Barbie movie a gift for lifelong collectors and spiking interest in the world’s favourite doll

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Chrystal Palmer was given her first Barbie doll when she was seven years old.

The Holiday Barbie was a dazzling riot of big hair, big earrings and a long, velvet gown with puffed sleeves.

Chrystal Palmer with part of her Barbie collection.Credit: Simon Schluter

It was Christmas 1991, and Palmer thought the doll, a present from Santa Claus, was amazingly glamorous and beautiful.

But while other kids tossed aside their Barbies and switched to Pokemon or rollerblading as they grew older, Palmer maintained her passion for the toy for more than three decades.

She has more than 1000 Barbie dolls at her Mont Albert home, in Melbourne’s east, including the 1991 gift, and they still make her happy.

She said finding a new doll online could be magical, as could dressing an old one in a different outfit.

Margot Robbie in Barbie.Credit: Alamy

“It takes you to another place where you don’t have to worry about what’s happening in the world around you,” Palmer says.

Palmer’s children, Chanelle, 10, James, 8, and Lily, 6, have their own toys – including Barbies – but their mum’s Barbies are off-limits due to their rarity and fragility.

Chrystal Palmer with the first Barbie she had as a girl.Credit: Simon Schluter

“It’s a displayed, not a played-with collection,” Palmer says. “With the vintage dolls, you can’t replace them by walking into a toy store and just buying one.”

And her children’s interest in Barbies has waned. “At her last birthday, Lily didn’t ask for a Barbie,” Palmer says. “She said, ‘Mum, you can look after my Barbies’.”

Palmer also hasn’t taken her Barbies to the primary school where she teaches, judging that her grade six students are “well beyond dolls” and not interested.

The Barbie movie appears to have driven interest in the dolls themselves. Another Barbie super-collector, Geelong’s Karen Valentine, has noticed on eBay that a 2015 doll – a reproduction of the original 1959 Barbie – would typically sell a few months ago at around $75, new and in a box.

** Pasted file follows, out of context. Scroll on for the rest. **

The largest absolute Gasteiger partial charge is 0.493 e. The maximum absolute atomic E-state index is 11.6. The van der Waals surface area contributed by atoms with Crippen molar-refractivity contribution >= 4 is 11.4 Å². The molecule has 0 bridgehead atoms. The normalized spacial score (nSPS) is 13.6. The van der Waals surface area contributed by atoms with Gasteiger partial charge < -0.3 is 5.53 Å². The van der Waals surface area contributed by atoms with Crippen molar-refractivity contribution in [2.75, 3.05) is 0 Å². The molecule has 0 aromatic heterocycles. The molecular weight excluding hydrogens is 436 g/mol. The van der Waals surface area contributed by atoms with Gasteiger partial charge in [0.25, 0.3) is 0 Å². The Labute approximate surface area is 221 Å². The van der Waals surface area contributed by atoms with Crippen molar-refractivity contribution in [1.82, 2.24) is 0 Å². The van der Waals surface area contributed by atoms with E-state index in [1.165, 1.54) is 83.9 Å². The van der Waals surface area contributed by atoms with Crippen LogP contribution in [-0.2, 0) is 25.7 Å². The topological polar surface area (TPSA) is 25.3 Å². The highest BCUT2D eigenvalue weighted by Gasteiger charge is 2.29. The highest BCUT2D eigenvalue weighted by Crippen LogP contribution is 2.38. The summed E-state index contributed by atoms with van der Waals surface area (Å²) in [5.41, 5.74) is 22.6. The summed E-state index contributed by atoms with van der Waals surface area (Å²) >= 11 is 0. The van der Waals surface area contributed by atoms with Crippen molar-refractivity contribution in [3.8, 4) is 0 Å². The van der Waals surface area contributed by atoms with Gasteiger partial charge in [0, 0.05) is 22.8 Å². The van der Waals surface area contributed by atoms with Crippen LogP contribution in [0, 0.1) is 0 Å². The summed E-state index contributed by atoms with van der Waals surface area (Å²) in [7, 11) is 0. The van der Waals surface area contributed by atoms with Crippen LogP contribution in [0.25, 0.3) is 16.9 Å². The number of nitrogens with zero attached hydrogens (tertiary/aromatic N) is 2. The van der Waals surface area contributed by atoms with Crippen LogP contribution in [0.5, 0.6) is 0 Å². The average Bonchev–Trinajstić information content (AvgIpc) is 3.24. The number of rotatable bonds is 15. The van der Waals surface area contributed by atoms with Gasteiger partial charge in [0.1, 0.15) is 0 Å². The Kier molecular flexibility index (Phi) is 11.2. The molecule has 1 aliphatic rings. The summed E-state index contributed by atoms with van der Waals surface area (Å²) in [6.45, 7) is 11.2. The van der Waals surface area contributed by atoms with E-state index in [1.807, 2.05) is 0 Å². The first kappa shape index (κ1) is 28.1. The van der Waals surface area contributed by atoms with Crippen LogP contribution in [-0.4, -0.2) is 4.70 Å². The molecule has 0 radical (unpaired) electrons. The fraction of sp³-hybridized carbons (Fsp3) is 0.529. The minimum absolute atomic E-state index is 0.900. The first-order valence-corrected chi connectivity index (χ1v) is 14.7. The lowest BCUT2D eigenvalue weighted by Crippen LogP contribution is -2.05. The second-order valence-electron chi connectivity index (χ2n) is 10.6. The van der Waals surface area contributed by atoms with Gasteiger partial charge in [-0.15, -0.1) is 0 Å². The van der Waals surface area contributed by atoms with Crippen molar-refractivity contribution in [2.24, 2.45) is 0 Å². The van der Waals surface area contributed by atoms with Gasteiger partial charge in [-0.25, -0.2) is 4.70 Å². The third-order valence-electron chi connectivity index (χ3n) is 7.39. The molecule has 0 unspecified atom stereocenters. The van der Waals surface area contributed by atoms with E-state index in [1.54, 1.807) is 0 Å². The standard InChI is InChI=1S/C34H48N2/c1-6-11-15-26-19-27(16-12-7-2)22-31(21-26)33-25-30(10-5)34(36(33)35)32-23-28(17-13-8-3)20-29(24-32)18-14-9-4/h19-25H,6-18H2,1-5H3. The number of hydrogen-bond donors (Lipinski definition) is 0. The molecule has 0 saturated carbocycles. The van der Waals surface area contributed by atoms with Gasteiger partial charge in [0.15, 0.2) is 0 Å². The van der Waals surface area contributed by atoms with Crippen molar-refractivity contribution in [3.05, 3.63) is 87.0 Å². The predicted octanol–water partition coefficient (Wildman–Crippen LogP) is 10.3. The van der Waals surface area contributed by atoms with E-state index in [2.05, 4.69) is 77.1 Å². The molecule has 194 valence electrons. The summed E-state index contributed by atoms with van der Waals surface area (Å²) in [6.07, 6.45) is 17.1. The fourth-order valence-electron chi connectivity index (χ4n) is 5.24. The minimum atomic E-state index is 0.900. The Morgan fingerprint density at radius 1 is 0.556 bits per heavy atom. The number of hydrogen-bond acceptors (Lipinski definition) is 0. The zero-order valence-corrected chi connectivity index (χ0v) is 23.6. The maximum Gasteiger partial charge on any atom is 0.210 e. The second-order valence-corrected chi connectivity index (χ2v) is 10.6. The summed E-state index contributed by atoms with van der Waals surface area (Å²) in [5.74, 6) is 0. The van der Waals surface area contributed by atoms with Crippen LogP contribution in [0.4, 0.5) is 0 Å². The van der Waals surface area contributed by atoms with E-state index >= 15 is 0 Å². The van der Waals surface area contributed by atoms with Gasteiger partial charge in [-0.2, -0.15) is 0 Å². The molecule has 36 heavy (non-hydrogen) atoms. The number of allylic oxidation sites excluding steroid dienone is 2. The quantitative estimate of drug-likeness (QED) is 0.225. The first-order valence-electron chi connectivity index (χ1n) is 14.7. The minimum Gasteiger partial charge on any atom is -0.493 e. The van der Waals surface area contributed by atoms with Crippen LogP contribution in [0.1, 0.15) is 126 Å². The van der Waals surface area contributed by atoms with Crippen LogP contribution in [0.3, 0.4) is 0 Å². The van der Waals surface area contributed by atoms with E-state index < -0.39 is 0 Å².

But recently, the model has been sold on eBay for between $150 and $200.

Valentine, who owns 600 Barbie dolls and is treasurer of enthusiasts group the ABC Doll Club, recently returned from a Barbie convention in Florida, where she bought a rare 1972 Barbie sewing centre play set.

Karen Valentine (right) and sister Wendy playing with Barbies circa 1980.Credit: Karen Valentine

Valentine said she enjoyed seeing the costumes in the Barbie movie based on past Barbie outfits, and the message it depicted of girls being able to aspire to anything they wanted.

She intends to see the movie multiple times, to spot accessories, sets and costumes she recognises.

“It’s got all these details that collectors will notice,” she said.

Palmer, who has also seen the movie, said Barbie star Margot Robbie was a “beautiful, gorgeous Barbie” with wit and intelligence.

Barbie collectors and enthusiasts at a convention in Adelaide in June.Credit: Karen Valentine

She said the movie brings to life controversial dolls, some of which Palmer owns, including a pregnant doll from the early 2000s and a 1970s doll whose bust would grow if you rotated her arm.

Palmer also said some secondhand Barbie prices have risen along with interest in the movie: for example, dolls based on fairies and mermaid-themed Barbie movies from the early 2000s.

Palmer, as an administrator of the Australia Collectable Barbie Facebook page, said her most precious Barbie was the oldest one she owns, a 1962 swimsuit model bought off another collector.

Palmer imagines “who may have played with her and what adventures has she been on”.

She once spent $1000 on a Medusa Barbie, with its fishtail gown and little snakes attached.

One of the rarest pieces she owns is a doll depicting fashion designer Karl Lagerfeld, of which only 999 were made. And Palmer has already bought, for $30, the new Robbie doll, based on the movie.

Valentine’s ABC Doll Club has been running for over 30 years and meet regularly in Melbourne, Brisbane, Sydney and Adelaide.

She said up to 30 people attended meetings at Kew Library in Melbourne’s east, and bring their dolls and discuss collecting and buy and sell.

She said the youngest member is 15 years old and the oldest in their 80s. “There are people who were too poor for their parents to afford Barbies when they were children,” Valentine said.

“Some are creative and alter Barbies’ hair and clothes, some make dioramas, while others make and sell clothes for Barbies.”

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